When a 16-year-old Aduke Shitta-Bey ran into British-Nigerian actress Eku Edewor at the supermarket, her whole life changed. After helping a lost Edewor find her way, the two exchanged email addresses and the rest—as they say—is history. Now 21, the proud Lagosian is signed to Beth Model Management, the oldest and most renowned agency in the state (and self-professed ‘most prestigious in Africa’), as well as 20 Model Management in Cape Town, she’s walked for numerous designers and featured in Odunsi’s Star Signs video. She’s currently working towards launching her own range of skincare, building a clothing line, and DJing parties in her hometown of Lagos.
You became a model at a young age—how did that affect your perception of yourself?
It was hard. I worked really hard to lose weight. In modelling, we always have someone telling us, you look this, you look that, you’re too tall, you’re too short. Over time, I’ve just had to be confident in who I am. So, when people say things to me, it doesn’t really hurt anymore. I always knew the industry was very racist, too, but that’s just a reality that I had. I’ve had to accept the stuff I can do. I only do my best, and if my best is not good for them, I keep trying to do my best. Someone else will recognise me—that’s how I feel.
Do you feel like Lagos has given you those opportunities?
Yeah, I feel like it’s popping, and it definitely can get better. I think if more international brands make it a key focus, Lagos will get better.
And is that something you’re seeing?
I think that’s happening slowly but surely. There’s a lot of talented creatives out here in Lagos—photographers, makeup artists, models, videographers—the talent here is really amazing; they’re just hiding. Slowly the world is beginning to feel our impact. To see us come out and everything. It’s been good.
Why do you think there’s this buzz around Lagos?
I think it’s a little bit of fetishisation—there’s a fetish around it. There are people who aren’t even in Lagos who are now reclaiming their Nigerian identity because it’s cool, it’s a wave now—it’s a trend.
You mean Nigerians living abroad?
Yeah, people who have ‘escaped’ Nigeria. Everyone’s hopping on it, but they don’t know the Nigerian struggle, they’re not here, they haven’t lived it. There are a couple of brands that are fucking with Lagos, so a lot more people are paying attention. I’d use Naomi Campbell as an example because she’s been to Nigeria a couple of times and she pushes Nigeria out there on her social media. People go to her page to get what’s cool now, what’s the trend—that’s what I see it as. Now, being African, being Nigerian has become that.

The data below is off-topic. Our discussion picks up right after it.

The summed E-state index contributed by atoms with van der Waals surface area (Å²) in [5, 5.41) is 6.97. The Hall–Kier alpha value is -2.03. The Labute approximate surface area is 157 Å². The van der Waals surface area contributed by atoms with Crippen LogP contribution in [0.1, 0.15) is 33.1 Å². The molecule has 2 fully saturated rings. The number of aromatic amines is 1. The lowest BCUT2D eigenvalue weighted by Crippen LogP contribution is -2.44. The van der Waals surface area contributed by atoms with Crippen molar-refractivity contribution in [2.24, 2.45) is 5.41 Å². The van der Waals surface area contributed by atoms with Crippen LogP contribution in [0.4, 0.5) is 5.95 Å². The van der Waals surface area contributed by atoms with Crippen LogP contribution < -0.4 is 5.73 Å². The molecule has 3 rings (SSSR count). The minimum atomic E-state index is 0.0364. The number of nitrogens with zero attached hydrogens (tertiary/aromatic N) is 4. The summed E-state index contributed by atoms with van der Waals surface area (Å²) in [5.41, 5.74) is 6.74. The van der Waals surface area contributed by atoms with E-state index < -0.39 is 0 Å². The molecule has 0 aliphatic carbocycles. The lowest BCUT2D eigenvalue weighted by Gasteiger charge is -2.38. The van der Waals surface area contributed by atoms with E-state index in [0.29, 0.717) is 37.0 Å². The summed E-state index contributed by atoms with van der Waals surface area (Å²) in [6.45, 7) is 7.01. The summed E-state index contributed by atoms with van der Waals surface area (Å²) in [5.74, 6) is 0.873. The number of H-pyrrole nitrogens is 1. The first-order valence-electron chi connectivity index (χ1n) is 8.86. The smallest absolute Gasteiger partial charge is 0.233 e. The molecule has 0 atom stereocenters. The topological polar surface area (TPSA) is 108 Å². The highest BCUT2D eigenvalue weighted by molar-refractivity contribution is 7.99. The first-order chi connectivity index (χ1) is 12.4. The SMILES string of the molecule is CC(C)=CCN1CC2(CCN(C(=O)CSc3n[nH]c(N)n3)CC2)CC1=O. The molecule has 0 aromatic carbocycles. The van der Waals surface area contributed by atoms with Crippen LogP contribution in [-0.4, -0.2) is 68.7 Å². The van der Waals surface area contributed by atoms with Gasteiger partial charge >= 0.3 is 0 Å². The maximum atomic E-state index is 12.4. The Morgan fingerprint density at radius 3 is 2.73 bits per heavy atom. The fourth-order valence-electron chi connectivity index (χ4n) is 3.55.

Definitely. What do you think is the result of that?
In one sense, it’s kind of good, cos people are getting the attention they need, but at the same time, I also feel like it’s kind of lame there are people that don’t really know the Nigerian struggles—that don’t support the Nigerian struggles. They all just want to have fans and also jump the bandwagon. In that sense, it’s not cool, but the fact that other people are getting the attention they deserve for their work and they’re getting jobs and they’re getting known and getting out there—it’s good for their careers.
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I think a lot of what’s been said, or who’s been hyped, has been male-centric—women have been written out of the conversation a bit. Do you think that’s actually representative?
I think it has a lot to do with management. A lot of these guys blowing up—they’ve just got a good team around them. I feel like there’s space for everyone. It depends on the management you have—how they’re pushing you. But there’s also a mentality. In Nigerian society, men always feel like they’re better than women. They naturally feel like they’re on top, they’re the head.
And do you think those attitudes are changing?
To be honest, for the average Nigerian man, I think how they feel about women is how they’ve always felt about women. You can be a video vixen or a lawyer or a doctor or whatever—but they have that particular mindset ‘okay, I’m a man, men are better, men are the head.’ But right now, there are a lot of women who are really trying to fight for their rights and fight for their equality. But when we talk about feminism, the Nigerian man—the average Nigerian man—feels like it’s about his wife not cooking for him, it’s about his wife not cleaning his clothes, but me personally, I feel like that’s really none of my business. As a feminist, I’m always just talking about equal pay, you know. Don’t say that, because I’m a woman, you can pay me 70,000 naira and, because he’s a man, you pay him 200,000, but we’re doing the same job. That’s what I’m talking about feminism. I’m talking about domestic abuse in the home. When I’m talking about feminism, I’m not talking about what you and your wife decide to do in the bedroom; I’m just talking about how you treat your wife as a person. Whoever is cooking is none of my business—I genuinely do not care.
Then there are other women who have misunderstood feminism; they’ve misinterpreted it as something bitter and angry. And then those women give men the wrong perception of feminism. It’s a battle, we’re going back and forth, back and forth, but hopefully soon, we’ll see a light at the end of the tunnel.
Photography STEPHEN TAYO